Sunday, November 4, 2012

Integrating Google Closure Tools with Maven Builds

We wanted to use Google Closure Tools (compiler, plus the library) in our Maven-based project. The current approaches posted here and here were very good. But didn't quite satisfy our needs. As our JavaScript code base grew in size, and in complexity, we needed to run/debug our web pages with the JavaScript code in their raw form, apart from the minified/compiled mode. So, here's how we did it.

Project Structure (Maven's Standard Directory Layout)

Our project structure is as follows:

  • src/main/java
  • src/main/js
  • src/main/js/closure-library
  • src/main/js/myapp
  • src/main/resources
  • src/test/java
  • src/test/resources
  • src/main/webapp

It follows the standard directory layout. We placed our JavaScript (JS) code under src/main/js. We also placed the Closure Library underneath it. This made it easy to expose as additional web app root directories via the Jetty Maven Plugin. As will be explained later, this was crucial in being able to run the our JS code in raw form, which required the inclusion of base.js and our app's deps.js.

In our Subversion code repository, we linked to the Closure Library's code repository. A similar approach can be applied using git-svn mirror when using Git.

$ svn propget svn:externals

This external link provided src/main/js/closure-library/closure/goog/base.js to be part of our project structure.

Running/Debugging with Closure JavaScript in Raw Form

To have quick code-run-debug cycles, we couldn't afford to compile the JS code every time. So, we had to find a way to run our web pages with the following JS script tags.

<script src="closure-library/closure/goog/base.js"></script>
<script src="myapp/deps.js"></script>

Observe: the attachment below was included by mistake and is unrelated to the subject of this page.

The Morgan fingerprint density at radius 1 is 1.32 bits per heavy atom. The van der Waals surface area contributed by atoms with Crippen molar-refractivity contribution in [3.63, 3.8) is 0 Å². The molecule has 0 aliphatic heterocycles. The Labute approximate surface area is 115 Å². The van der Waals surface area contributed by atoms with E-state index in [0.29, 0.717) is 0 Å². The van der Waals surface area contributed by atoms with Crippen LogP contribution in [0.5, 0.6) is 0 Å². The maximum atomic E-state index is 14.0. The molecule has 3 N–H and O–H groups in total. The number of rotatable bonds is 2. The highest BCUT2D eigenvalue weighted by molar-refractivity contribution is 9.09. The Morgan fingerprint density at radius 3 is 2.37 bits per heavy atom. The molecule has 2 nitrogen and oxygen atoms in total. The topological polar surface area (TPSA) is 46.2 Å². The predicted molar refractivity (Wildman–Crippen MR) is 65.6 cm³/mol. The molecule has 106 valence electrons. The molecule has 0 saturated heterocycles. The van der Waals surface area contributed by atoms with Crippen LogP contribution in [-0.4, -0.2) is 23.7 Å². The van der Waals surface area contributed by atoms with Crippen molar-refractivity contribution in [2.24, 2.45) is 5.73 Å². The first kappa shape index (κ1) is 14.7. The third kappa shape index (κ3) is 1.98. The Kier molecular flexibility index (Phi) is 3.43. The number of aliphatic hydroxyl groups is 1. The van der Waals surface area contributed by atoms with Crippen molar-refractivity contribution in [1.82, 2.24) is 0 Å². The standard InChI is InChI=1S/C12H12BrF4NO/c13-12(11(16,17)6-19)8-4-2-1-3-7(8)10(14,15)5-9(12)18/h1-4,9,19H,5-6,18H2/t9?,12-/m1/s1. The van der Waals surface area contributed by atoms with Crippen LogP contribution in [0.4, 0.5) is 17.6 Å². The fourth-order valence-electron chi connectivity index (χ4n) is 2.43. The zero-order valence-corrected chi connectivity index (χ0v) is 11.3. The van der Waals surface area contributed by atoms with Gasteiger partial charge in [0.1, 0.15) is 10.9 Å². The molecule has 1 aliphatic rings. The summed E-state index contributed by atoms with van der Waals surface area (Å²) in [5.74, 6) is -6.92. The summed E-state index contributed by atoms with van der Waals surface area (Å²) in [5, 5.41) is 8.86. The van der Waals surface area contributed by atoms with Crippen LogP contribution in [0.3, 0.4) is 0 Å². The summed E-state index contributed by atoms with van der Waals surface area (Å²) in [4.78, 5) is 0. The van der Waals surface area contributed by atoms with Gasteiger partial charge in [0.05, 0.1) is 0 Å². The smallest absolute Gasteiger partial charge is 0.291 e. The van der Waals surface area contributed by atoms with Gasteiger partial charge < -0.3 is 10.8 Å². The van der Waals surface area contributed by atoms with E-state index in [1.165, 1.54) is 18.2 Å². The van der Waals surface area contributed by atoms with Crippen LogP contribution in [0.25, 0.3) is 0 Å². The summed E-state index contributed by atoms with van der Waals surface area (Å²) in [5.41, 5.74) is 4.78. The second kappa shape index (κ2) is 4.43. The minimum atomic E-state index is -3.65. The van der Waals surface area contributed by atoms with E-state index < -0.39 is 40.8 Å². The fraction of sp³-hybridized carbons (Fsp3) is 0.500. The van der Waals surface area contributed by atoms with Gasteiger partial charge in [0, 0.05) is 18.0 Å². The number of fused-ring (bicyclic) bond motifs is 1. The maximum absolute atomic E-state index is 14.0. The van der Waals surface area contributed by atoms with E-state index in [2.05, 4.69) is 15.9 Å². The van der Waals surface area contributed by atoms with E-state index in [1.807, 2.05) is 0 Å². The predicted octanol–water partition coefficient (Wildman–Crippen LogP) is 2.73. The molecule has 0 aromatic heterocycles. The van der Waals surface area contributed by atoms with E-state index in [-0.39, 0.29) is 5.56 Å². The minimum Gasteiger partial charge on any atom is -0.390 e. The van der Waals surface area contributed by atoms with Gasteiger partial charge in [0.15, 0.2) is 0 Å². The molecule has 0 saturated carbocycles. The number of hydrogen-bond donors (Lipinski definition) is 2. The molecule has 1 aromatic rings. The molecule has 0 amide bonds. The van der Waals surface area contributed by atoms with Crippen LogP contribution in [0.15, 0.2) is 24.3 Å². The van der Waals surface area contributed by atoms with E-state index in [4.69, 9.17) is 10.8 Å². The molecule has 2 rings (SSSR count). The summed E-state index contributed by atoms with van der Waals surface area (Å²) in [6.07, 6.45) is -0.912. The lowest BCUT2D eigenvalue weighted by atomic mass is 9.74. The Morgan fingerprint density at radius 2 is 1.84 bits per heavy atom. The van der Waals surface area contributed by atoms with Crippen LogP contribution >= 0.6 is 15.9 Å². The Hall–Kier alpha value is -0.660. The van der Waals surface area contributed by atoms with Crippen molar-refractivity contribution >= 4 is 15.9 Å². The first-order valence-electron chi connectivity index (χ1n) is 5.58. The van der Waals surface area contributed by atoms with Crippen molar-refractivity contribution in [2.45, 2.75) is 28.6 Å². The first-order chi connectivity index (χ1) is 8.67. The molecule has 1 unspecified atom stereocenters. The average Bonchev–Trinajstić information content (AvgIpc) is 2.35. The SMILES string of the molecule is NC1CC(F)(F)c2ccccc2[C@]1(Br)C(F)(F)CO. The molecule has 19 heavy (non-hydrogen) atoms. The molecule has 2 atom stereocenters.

<script src="myapp/main.js"></script>
<script>init();</script><!-- our JS code's entry point -->

To make this possible, we needed to expose the JS files on our servlet container. This was made easier by having our JS code and Closure Library under one folder.


Calculating Dependencies

Our JS code was not just one file. It had more than a dozen files. Just like the ones in the Closure Library, each class was placed in one file. Each had goog.provide and goog.require calls. For our JS classes to work, we needed to generate a dependency file. The Closure Library comes with its pre-generated deps.js file for its classes. We'll need one for our classes. We used the Python script (that comes with the Closure Library), closure/bin/build/ We chose to invoke it during the process-sources phase of the build. This made it easier when running the jetty:run command, as the dependency file will be re-generated before the servlet container is up and running.

          <!-- prefix is relative to location of closure-library/closure/goog/base.js -->
          <argument>src/main/js/myapp/ ../../../myapp/</argument>

If there are no changes to the dependencies, you can modify your JS code, and just refresh/reload the web page, and the JS code is also reloaded. This provides a very fast and convenient code-run-debug cycle.

The resulting HTML should have loaded the JS files in the correct order. It should look something like this when viewed using your browser's debug mode (e.g. Firebug, or Webkit's Web Inspector).

<script src="/closure-library/closure/goog/base.js"></script>
<script type="text/javascript" src="http://localhost:8080/closure-library/closure/goog/deps.js"></script>
<script src="/myapp/deps.js"></script>
<script src="/myapp/main.js"></script>
<script type="text/javascript"
<script type="text/javascript"
<script type="text/javascript"
<script type="text/javascript"
<script type="text/javascript"
<script type="text/javascript"
<script type="text/javascript"
<script type="text/javascript"
<script type="text/javascript">init();</script><!-- our JS code's entry point -->

It's interesting to point out how the Closure Library adds its deps.js file, and how it adds the dependencies (e.g. idisposable.js, error.js, string.js). The dependencies are due to the JS code requiring these, and the deps.js file adds in the corresponding JS <script> tags. Also note how our app's JS files are referenced — relative to the location of base.js. Look at lines 17-20. This is why we had to use the --root_with_prefix argument when calling Otherwise, our JS code wouldn't even be loaded.

I'll post another follow-up on this topic where I'll explain how we compile, minify, and test the minified JS code.

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